The Daily Beast has a great article up by Paul Campos.
Within hours after the news broke that Souter was resigning, concerns arose that Kagan and Sotomayor might be too fat to replace him. A commentator on the site DemConWatch.com noted that of the three most-mentioned candidates “the oldest (federal judge Diane Wood) is the only one who looks healthy,” while Kagan and Sotomayor “are quite overweight. That’s a risk factor that they may not last too long on the court because of their health.”
At The Washington Monthly, a commentator claimed to have employed a more scientifically rigorous method: “To all the short-sighted libs who are clamoring for the youngest-possible nominee… Right idea, wrong methodology. You want someone who will serve the longest, i.e. with the greatest remaining life expectancy—and that involves more than simple age. I tried assessing their respective health prospects, and ruled out all who even border on overweight. Best choice: Kim McLane Wardlaw, whose ectomorphitude reflects her publicly known aerobic-exercise habits.”
(Wardlaw’s “ectomorphitude” also gets rave reviews at legal gossip site Underneath Their Robes, which describes her as “Heather Locklear in a black robe. This blond Hispanic hottie boasts a fantastic smile and an incredible body, showcased quite nicely by her elegant ensembles.”)
Meanwhile, a letter writer at Salon comments on Sotomayor’s candidacy, “How do you say 55, overweight, and diabetic in Spanish?” (Sotomayor was diagnosed with Type I diabetes—which doesn’t correlate with higher weight—when she was a child).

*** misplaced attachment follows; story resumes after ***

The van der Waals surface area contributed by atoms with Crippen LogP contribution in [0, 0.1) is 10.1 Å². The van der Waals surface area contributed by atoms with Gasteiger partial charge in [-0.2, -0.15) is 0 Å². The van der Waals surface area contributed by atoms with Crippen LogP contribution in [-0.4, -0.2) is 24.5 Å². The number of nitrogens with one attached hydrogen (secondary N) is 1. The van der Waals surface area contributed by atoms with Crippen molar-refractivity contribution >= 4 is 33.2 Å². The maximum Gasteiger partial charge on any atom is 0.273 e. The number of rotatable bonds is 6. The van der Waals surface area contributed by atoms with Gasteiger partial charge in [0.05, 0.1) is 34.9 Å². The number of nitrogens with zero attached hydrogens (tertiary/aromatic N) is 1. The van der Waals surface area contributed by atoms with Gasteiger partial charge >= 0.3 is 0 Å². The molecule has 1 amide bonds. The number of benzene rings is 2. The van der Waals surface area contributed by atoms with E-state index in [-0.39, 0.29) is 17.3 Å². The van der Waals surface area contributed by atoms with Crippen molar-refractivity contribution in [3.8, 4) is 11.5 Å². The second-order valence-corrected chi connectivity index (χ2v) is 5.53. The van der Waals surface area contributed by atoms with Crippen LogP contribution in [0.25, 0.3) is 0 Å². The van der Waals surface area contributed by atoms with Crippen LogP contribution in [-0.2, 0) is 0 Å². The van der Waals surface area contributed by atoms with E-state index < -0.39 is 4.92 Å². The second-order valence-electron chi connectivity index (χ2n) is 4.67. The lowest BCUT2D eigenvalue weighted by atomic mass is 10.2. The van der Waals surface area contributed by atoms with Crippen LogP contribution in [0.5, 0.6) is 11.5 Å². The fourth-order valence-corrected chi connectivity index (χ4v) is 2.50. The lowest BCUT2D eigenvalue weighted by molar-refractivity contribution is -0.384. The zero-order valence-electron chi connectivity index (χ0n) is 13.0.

All this would be easy to dismiss as meaningless Internet chatter, if it didn’t obviously spring from some widespread cultural assumptions—assumptions also reflected in such things as Rehnquist’s bizarre and offensive letter.
Three of these assumptions—that a woman’s appearance is far more important than a man’s, that extreme thinness in women is especially desirable, and that weighing slightly more than average is a major health risk—have become interrelated in subtle and invidious ways.
In the cases of Kagan and Sotomayor, the absurd idea that their weight represents the sort of health risk that ought to be taken into account when considering whether to appoint them to the Supreme Court illustrates both how hysteria about being “overweight” has gotten out of control, and how such concerns often camouflage less-respectable impulses.
His takedown is bang on. No matter what the accomplishments of women there are those that feel it is necessary to reduce us to our physical bodies in a way that would never be deemed acceptable for men. It is further problematic that health is associated with weight as though skinny people don’t suffer from diseases or ever die early. These social myth exist solely to perpetuate our system of hierarchies.